As we left our story, Fran attended a singles dinner at her church, and sat at a table with a single man named David, new to the city and to the church, who invited her out for a cup of coffee afterwards. She found David attractive and is hoping to hear from him again. In fact, he asked for her number and said he’d call.
It’s the next day, and Fran has had a hard time concentrating at work today, as she thinks about David and anticipates his call. She’s thought of nothing else all day and Jesus has had a hard time getting her attention throughout the day.
That evening as she’s doing a load of laundry, her phone rings, and Fran’s heart stops. Maybe it’s David! She rushes to pick up her phone, and then let’s it rings one more time. Then she tries to casually answer, only to discover it’s not David, it’s Patsy. They chat a few minutes, and she hangs up. Her mother calls and wants to chat, but Fran pretends to be busy in order to get her off the phone and free it up. Finally at 11:00 she drags herself to bed, feeling disappointed. She really thought David would call tonight.
Finally she talks to the Lord about it: “Lord, it felt so good to have that male attention,” Fran says, brushing away a couple of tears.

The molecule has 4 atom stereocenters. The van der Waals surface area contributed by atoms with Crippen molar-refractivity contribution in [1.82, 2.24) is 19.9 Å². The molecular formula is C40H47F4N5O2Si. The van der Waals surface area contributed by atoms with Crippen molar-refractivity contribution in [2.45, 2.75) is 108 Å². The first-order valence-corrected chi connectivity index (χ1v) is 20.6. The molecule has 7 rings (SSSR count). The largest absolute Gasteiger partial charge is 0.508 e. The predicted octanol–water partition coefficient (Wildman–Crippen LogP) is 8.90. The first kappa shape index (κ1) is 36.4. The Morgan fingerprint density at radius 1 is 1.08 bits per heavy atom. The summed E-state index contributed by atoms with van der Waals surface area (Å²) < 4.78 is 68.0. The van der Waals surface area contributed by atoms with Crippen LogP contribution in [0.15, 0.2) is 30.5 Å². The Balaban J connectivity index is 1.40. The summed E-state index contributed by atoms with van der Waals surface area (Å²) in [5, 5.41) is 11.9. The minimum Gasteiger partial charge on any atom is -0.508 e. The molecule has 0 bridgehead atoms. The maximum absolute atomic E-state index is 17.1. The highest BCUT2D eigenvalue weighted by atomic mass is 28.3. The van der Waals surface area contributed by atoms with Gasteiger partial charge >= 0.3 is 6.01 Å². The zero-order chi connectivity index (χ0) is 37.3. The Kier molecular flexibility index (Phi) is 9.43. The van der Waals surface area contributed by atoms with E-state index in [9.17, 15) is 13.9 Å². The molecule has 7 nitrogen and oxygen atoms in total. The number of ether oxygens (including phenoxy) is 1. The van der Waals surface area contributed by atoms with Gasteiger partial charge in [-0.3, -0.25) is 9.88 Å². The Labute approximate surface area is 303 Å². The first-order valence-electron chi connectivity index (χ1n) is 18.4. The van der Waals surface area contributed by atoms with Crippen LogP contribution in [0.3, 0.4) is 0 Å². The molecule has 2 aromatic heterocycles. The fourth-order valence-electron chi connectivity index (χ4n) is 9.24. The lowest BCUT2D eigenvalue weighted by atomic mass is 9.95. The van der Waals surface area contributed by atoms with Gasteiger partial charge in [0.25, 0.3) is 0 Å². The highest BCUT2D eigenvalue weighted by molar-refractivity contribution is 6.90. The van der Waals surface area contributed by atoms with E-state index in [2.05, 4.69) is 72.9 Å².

“I know,” Jesus responds. “I understand your need for male attention; but you can trust me to meet your needs in other ways, if necessary, and even if there isn’t another man in your future, I am capable of fulfilling you and making your life very meaningful. Can you trust me?”
“Yes,” Fran says, with the tears trickling down her face, “I can trust you, but I can’t imagine living the rest of my life without a husband. I’m lonely; it’s not fun being a single in a married world.”
“Well, you don’t have to live the rest of your life, Fran,” Jesus says very kindly, “just today. I’ve gotten you through the last few years; I can get you through today.”